Just over a week ago, we told you that musician and internet performance artist Kanye West would be screening some sort of preview of his long-awaited album in cinemas (back when it was still titled 'Swish' – ah, happy days).
The reaction to this on Time Out's Facebook was, how shall we say, bullish. Here are eight typically harsh comments on the idea of hearing Yeezy's newie:
'I'd rather trap my hand in a door cheers'
'I would rather eat live scorpions dunked in cyanide'
'I'd rather have Happy Shopper bleach injected into my eyes'
'Rather not, tosser alert'
The thought of sticking roofing nails into my ears suddenly seems appealing'
'I'd rather go through labour again'
'No thank you...arrogant trash'
'I would rather rub my eyes with broken glass, add salt and lemon juice, and stick barbed wire in my ears than listen to anything that over inflated under talented prick would call MUSIC'
Alas, despite all of that, I'm sorry to say that last night's event was really good. Really very good, in fact. On just about every level. Here are five reasons why:
1. The man simply plugged in and played.
Vinyl fetishists and audiophiles, prepare to froth at the mouth. With the world gathered together (reports estimate a global audience of 20 million) to listen to his longawaited opus 'The Life of Pablo', Kanye simply rocked up in full view of the whole arena and played the album from his laptop, through an everyday lead straight into the mixing desk. Like most 38 year-old dads, he spent time between songs reading about the all new 'Top Gear' team. Nah, just kidding: Kanye went hard.
2. There were models. Most just kinda stood there. It was fine.
This event also doubled up as the reveal of Kanye's own fashion collection, which meant a stage packed with models doing their thang. By which we mean, doing nothing – apparently they were furnished with a set of rules beforehand that included: 'No sexy posing', 'No eye contact' and 'No sharp moves'.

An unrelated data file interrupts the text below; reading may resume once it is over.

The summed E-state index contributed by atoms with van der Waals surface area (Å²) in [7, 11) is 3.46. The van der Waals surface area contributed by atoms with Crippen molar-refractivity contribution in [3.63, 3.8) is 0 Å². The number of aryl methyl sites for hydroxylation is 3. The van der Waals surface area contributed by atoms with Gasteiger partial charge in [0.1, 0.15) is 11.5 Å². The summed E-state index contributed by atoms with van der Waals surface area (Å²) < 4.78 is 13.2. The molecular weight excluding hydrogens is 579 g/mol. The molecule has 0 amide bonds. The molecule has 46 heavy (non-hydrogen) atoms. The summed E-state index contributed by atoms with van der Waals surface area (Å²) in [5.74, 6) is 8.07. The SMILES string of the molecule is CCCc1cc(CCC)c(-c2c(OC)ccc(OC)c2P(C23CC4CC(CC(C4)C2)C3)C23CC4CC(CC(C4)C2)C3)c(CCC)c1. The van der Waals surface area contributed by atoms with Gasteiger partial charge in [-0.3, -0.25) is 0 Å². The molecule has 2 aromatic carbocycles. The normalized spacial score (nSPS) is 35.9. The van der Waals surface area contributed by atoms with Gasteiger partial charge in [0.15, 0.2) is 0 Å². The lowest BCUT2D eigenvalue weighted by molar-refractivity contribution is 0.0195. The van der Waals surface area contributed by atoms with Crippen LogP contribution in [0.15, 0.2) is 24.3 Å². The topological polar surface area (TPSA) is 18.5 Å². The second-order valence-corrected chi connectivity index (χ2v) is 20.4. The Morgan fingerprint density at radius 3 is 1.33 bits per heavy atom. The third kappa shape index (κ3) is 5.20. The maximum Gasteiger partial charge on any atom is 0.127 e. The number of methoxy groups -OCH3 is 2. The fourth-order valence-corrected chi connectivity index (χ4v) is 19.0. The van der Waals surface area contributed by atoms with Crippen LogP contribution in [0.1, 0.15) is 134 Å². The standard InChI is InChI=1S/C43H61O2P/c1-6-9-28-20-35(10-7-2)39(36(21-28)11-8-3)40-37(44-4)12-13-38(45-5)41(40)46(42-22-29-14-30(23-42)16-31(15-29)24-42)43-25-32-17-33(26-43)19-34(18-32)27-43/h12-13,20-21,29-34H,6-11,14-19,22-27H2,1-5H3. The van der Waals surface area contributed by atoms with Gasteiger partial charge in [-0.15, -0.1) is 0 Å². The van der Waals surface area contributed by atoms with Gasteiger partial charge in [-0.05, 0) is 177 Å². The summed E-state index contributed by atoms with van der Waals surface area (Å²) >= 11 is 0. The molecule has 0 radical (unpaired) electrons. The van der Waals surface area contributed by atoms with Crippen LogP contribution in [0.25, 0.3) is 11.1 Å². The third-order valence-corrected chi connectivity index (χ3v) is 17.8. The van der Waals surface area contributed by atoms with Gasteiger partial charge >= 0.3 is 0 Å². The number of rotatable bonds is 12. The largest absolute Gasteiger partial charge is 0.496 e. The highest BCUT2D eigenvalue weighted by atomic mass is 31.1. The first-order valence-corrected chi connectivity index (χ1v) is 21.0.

Rules. pic.twitter.com/EVgUNfJFj6— Complex (@ComplexMag) February 11, 2016
But it worked. It gave what was essentially a simple album playback an intensity and a sense of occasion for sure. Even Naomi Campbell turned up, and even she stuck to the rules. So that's something to be said in Yeezy's praise right there.
So happy to be finished with the best album of all time pic.twitter.com/JBWa8OWvqw— KANYE WEST (@kanyewest) January 25, 2016
3. The. Album. Sounds. Amazing.
There's still no word on when it will actually, y'know, come out and stuff. But by heck, it really does sound pretty damn special. He can be a total idiot on Twitter, but West wasn't blowing smoke when he said he was finishing 'the best album of all time'. Much of 'Yeezus's stark and abrasive mood has been tempered, but it's still an incredibly progressive album – one that is reminiscent of bold visionaries like Stevie Wonder at their peak, or wonderfully candid figures in history like John Lennon immediately after The Beatles. Amongst many guests – Frank Ocean, The Dream, Kid Cudi – Rihanna in particular sounds immaculate on the stately intro to 'Famous', while West himself slays it on the 'Freestyle 4' – one of the tightest, most visceral rhymes he's delivered in years.
4. He played up to his level of fame and infamy perfectly.
Though it was nice to revel in the fact that Kanye is a singular, amazingly gifted songwriter, there was still an internet's worth of headlines, memes and lols aplenty that came gushing out of the playback. He claims he made Taylor Swift famous. He wishes his dick has a camera on it. He shouts out Kim Kardashian's exes, and his brother-in-law's current squeeze. Somewhere along the way, he gives props to a lady with a bleached asshole – even while his two kids are in the auditorium. But West knows what he's doing: 'Feedback' is a simple monologue of Kanye dissecting and discussing the fame of Kanye. Hearing him say, tongue in cheek: 'What if Kanye released a song about Kanye?' is truly one of the most funniest things you'll hear in ages.
5. He thanked God.
When the playback had ended, 'Ye took to the mic to do a bit of thanking. He thanked God and restated something he's said often: that he thinks of 'The Life of Pablo' as a gospel album. Before he left the arena, he showed a clip of a self-produced computer game inspired by the death of his mother called 'Only One'. It was rather odd, there's no two ways about it, featuring as it did a series of women riding horses up into the clouds. Yet at the same time, he's very publicly talked about the loss he feels for her, and well, grief makes you do extraordinary things. It was a strange end to a rather definitive success for West. We're just sorry that so many haters ended up missing it.